How To Communicate And Connect With Your Unruly Teen

Breaking the shell of the sullen teenager can one of the most daunting tasks with which a parent can be faced. It can be so tough that one might even forget, there’s a tasty candy center in there, just waiting to make everyone happy! When teenagers act out and refuse to communicate, it’s often because they don’t feel like they’re being respected or given proper consideration. While, as parents, it can be easy to feel a bit indignant about this kind of mindset, understanding it can be key to a communicative breakthrough that finally allows your teen to feel comfortable, understood, and maybe even be communicated with.

Listen to them. Really listen.

The vast majority of teens suspect their parents don’t listen to them, let alone understand what it is they have to say. It’s counter intuitive, but lots’ of teens refusal to listen to their parents is simply their way of doing what they see as returning the favor. To break this trend, make it clear that you’re interested in what your teen has to say. Make a point of asking them their opinion and feelings, and respond to them legitimately. What they have to say might sound silly to you, as a parent, but try to dignify it as much as you can. Take the high road, always. Doing so calmly and respectfully will avoid escalating the situation.

Make sure your teen understands where you’re coming from.

Once you’ve taken the time to hear your teen out, you can explain that now it’s your turn to describe your feelings. Which, whether they like it or not, are more important. As you’re the parent. Any mom or dad will tell you, though, that this isn’t necessarily the best way to explain things to a teen. If you’ve genuinely listened to what your teen has to say, then spelling out your take on the matter should be a little easier. Rather than going with the “because I say so” route, do your best to explain the actual logic and reasoning behind your decision. Try to align your teen with your objective as a parent, which is ultimately do what’s best for your children. Getting them to understand where you’re coming from can go a long way towards establishing mutual respect and communication.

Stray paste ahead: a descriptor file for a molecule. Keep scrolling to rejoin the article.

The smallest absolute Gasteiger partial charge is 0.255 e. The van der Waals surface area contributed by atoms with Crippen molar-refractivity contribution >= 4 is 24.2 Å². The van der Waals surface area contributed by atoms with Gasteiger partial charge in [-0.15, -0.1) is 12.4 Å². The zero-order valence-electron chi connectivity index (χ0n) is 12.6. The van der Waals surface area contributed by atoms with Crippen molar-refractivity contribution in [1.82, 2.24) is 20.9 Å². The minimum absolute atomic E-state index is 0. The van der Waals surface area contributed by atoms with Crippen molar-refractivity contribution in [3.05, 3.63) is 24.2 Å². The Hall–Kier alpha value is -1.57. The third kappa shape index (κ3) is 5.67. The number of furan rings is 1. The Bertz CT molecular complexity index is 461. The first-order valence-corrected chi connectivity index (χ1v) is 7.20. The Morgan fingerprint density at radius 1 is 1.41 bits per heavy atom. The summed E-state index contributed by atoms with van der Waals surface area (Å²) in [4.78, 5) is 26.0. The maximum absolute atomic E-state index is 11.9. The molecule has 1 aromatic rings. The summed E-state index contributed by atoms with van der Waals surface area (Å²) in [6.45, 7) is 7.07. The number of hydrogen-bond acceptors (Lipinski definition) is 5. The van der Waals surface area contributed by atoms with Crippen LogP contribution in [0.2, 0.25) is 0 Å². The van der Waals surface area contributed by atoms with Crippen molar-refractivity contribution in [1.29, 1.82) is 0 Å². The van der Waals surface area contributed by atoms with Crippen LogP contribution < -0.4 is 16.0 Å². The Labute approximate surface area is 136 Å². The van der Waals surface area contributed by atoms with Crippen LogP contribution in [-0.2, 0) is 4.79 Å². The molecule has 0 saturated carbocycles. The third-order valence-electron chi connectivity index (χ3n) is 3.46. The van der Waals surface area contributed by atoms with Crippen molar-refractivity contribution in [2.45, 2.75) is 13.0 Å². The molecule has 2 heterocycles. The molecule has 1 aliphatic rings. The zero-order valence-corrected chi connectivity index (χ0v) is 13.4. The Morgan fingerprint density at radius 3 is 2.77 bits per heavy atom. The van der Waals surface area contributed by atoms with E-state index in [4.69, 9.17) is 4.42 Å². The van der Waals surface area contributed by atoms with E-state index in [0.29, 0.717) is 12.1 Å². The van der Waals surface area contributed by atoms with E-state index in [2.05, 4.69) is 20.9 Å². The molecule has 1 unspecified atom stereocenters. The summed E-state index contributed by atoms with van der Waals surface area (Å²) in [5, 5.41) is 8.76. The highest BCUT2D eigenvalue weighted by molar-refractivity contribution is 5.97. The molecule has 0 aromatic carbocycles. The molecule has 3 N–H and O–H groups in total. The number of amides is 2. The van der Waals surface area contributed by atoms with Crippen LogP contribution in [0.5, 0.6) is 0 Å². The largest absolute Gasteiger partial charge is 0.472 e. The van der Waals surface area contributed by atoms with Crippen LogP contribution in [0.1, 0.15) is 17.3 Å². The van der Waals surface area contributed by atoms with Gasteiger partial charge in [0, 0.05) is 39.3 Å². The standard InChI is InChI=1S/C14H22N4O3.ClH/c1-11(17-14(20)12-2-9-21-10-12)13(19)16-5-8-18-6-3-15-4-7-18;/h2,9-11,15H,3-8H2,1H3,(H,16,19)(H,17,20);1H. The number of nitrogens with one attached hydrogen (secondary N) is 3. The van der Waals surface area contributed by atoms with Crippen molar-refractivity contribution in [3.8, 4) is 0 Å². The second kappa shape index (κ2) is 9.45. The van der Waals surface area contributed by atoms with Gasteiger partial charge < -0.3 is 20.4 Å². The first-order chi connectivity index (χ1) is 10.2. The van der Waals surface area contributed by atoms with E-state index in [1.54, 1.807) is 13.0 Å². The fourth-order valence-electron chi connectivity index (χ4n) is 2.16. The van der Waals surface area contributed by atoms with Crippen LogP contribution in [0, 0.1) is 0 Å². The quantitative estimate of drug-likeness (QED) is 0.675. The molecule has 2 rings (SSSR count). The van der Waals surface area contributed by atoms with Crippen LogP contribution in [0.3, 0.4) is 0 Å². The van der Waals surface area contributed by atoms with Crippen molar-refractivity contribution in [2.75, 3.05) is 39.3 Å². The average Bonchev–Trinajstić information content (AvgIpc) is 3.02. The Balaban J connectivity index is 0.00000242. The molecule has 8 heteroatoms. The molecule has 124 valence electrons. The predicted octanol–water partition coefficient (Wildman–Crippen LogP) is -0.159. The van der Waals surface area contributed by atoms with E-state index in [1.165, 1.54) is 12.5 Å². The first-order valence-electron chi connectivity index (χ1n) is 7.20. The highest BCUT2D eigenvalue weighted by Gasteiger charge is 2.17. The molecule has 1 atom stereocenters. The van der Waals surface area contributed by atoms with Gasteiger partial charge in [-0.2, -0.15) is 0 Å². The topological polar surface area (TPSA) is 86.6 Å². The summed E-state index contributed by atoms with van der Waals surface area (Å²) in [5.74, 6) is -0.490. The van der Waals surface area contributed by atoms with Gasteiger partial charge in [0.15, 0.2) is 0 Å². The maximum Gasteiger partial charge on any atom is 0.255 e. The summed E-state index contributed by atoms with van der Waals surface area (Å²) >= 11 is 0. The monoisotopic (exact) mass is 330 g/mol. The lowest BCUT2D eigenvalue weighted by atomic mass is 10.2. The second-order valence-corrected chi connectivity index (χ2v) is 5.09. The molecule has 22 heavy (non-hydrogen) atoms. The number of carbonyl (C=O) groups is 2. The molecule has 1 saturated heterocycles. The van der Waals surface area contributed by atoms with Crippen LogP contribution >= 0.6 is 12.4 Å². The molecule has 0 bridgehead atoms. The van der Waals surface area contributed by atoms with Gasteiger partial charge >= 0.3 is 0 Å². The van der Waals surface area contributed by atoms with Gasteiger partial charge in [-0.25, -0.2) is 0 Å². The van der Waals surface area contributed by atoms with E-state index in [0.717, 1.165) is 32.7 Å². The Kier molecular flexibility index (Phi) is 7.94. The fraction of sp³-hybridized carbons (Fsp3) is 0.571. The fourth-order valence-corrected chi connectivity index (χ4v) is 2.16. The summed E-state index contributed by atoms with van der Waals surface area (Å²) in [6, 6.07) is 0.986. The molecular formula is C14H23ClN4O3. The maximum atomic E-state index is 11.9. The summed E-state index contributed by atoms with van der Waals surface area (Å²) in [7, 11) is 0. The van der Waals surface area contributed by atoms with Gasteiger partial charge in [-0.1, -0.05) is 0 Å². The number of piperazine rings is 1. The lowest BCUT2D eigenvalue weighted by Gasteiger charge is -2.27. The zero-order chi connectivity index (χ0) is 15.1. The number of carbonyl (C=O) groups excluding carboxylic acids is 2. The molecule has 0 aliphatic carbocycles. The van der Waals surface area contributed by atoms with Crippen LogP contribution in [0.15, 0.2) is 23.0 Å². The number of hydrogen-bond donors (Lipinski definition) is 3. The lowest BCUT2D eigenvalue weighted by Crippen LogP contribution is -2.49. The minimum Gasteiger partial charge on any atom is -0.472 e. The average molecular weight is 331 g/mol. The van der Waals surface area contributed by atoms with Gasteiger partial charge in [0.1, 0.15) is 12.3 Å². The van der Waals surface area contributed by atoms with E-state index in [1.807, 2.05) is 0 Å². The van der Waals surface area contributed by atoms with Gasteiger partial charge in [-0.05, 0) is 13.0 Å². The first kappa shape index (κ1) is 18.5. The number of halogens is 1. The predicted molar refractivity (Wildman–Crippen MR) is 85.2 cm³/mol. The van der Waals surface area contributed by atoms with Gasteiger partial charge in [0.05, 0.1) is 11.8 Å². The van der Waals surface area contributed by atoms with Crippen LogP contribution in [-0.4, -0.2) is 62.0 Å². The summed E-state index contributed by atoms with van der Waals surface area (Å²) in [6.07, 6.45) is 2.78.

Reach a mutual understanding. Maybe even compromise. Get your teen on your side.

Now that you’ve both made yourselves understood, you can have a much easier time making your teen feel like his or her needs have been met, in addition to your own. Even if they haven’t, you can at least have an easier time engineering a situation in which your teen feels respected and dignified. Reaching an irritable or angry teen doesn’t require an MA in Mass Communication, just a little bit of patience. It can be easy for a parent to get kind of caught up in the fact that you’re the boss and you’ve got the final say. Correct though you may be, it’s no secret that an angry teen won’t always respond to logic. Sometimes you’ve just got to get a little creative.

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